Develop a Human Rights Policy - Smith & Wesson Brands, Inc.

RESOLVED: Shareholders request that the Board of Directors of Smith & Wesson Brands, Inc. (“SWBI”) adopt a comprehensive policy articulating its commitment to respect human rights, which includes a description of proposed due diligence processes to identify, assess, prevent and mitigate actual and potential adverse human rights impacts.

WHEREAS: The UN Guiding Principles on Business and Human Rights (hereinafter UNGPs), state:

The responsibility to respect human rights requires that business enterprises: (a) Avoid causing or contributing to adverse human rights impacts through their own activities, and address such impacts when they occur; [and] (b) Seek to prevent or mitigate adverse human rights impacts that are directly linked to their operations, products or services by their business relationships, even if they have not contributed to those impacts[i].

In order to meet their responsibility to respect human rights, business enterprises should have in place policies and processes appropriate to their size and circumstances, including . . . [a] policy commitment to meet their responsibility to respect human rights.[ii]

As investors, we seek to identify and assess human rights risks and impacts in portfolio companies because they can have direct implications for shareholder value and, depending on how they are managed, can affect a company’s long-term viability.

Given the lethality of firearms products and the potential for their misuse, the risk of adverse human rights impacts is especially elevated for all gun manufacturers, including SWBI.

Companies exposed to human rights risks may incur significant legal[iii], reputational and financial costs that are material to investors, and a public-facing human rights policy that includes a human rights due diligence process is essential to managing these risks. The responsibility of business enterprises to respect human rights applies to all enterprises regardless of their size, sector, operational context, ownership or structure. Nevertheless, the scale and complexity of the means through which enterprises meet that responsibility may vary according to these factors or with the severity of the enterprise’s adverse human rights impacts.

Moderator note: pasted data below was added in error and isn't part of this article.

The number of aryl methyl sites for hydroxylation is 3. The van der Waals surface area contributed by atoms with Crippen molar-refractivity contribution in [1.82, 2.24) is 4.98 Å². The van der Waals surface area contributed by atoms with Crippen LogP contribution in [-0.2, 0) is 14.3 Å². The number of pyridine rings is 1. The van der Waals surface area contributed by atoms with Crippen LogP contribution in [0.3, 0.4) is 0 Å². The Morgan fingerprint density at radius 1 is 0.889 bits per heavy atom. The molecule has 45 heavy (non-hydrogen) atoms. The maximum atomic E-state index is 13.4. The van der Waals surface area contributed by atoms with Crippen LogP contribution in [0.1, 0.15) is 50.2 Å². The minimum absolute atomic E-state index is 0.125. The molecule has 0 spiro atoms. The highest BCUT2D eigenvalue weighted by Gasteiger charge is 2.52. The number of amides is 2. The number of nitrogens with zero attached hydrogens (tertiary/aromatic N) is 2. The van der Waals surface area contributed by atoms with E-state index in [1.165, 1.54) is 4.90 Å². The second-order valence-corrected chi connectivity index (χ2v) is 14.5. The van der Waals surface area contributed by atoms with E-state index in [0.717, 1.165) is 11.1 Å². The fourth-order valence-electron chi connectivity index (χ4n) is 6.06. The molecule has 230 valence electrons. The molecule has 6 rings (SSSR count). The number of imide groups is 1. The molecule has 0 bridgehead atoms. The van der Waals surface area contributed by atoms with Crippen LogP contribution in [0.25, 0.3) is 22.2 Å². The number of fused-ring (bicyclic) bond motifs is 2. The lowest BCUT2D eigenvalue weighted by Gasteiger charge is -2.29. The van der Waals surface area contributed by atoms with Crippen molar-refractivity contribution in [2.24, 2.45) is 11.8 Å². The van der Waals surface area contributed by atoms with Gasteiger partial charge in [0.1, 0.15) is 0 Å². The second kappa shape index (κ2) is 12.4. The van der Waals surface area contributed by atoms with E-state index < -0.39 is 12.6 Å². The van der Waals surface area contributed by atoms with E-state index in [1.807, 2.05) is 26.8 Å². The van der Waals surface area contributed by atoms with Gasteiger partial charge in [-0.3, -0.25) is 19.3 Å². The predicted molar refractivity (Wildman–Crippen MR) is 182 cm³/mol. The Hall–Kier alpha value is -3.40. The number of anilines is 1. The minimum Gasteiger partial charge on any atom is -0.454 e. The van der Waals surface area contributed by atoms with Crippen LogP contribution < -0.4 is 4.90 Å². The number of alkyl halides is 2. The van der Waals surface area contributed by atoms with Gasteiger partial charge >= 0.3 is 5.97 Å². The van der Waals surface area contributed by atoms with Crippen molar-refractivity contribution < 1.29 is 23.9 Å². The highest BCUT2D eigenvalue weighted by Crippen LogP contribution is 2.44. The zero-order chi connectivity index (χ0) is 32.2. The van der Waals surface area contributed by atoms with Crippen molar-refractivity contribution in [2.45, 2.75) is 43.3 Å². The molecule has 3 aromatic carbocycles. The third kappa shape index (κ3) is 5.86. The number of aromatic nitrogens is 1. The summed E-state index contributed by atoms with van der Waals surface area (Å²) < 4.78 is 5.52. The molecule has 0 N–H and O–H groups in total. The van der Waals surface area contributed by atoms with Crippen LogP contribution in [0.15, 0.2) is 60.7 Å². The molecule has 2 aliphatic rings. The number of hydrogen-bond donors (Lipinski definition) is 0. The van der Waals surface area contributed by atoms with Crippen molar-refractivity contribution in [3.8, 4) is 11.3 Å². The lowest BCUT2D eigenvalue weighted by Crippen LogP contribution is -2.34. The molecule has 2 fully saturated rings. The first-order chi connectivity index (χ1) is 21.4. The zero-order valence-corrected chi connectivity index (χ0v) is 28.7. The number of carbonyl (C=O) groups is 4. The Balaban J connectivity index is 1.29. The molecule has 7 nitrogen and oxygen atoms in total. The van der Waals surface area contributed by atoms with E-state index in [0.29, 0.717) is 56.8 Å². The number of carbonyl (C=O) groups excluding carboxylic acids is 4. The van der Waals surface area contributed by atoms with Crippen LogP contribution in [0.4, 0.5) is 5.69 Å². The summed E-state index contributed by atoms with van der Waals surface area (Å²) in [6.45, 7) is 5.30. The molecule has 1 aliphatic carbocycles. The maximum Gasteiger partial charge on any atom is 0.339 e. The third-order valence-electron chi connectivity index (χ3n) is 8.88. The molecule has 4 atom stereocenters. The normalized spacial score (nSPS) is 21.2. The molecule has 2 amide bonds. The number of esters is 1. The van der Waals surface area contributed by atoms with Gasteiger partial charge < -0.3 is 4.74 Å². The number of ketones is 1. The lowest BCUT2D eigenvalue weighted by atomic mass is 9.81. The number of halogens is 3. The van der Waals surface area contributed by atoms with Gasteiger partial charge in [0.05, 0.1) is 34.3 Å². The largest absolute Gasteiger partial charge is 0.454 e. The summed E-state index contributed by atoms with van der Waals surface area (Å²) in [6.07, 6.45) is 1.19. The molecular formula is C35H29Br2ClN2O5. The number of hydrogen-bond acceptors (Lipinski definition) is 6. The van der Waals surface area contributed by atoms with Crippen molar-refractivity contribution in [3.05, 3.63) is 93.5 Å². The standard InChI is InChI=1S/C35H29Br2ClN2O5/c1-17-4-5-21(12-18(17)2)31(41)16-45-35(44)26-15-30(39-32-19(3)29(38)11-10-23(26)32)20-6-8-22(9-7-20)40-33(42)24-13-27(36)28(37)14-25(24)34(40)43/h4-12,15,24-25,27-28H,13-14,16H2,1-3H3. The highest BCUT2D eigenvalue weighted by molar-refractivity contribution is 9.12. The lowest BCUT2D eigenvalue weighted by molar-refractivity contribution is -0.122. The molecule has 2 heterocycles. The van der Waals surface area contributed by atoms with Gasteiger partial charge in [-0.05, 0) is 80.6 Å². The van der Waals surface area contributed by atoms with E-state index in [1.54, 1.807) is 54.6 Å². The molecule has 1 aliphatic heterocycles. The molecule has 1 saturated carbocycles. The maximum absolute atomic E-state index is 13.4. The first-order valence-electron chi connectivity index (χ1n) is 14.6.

While SWBI has a number of corporate policies, including a Corporate Stewardship Policy and a Code of Ethics, the information available on its web site does not mention a public commitment to respect human rights.

A public policy that articulates the company’s commitment to respect human rights and describes its efforts to avoid contributing to adverse human rights impacts would assure shareholders that these risks are being adequately managed.

The UNGPs recommend that such a policy should:

  • Refer to internationally recognized human rights.
  • Stipulate that the human rights expectations of personnel, business partners and other parties directly linked to its operations, products or services will be publicly available
  • and communicated to all relevant parties;
  • Apply throughout the company’s value chain and in operating environments regardless of legal requirements; and Be embedded throughout company functions and reflected in operational policies and procedure.


(section 13)
(section 15a)
[iii] in-toronto

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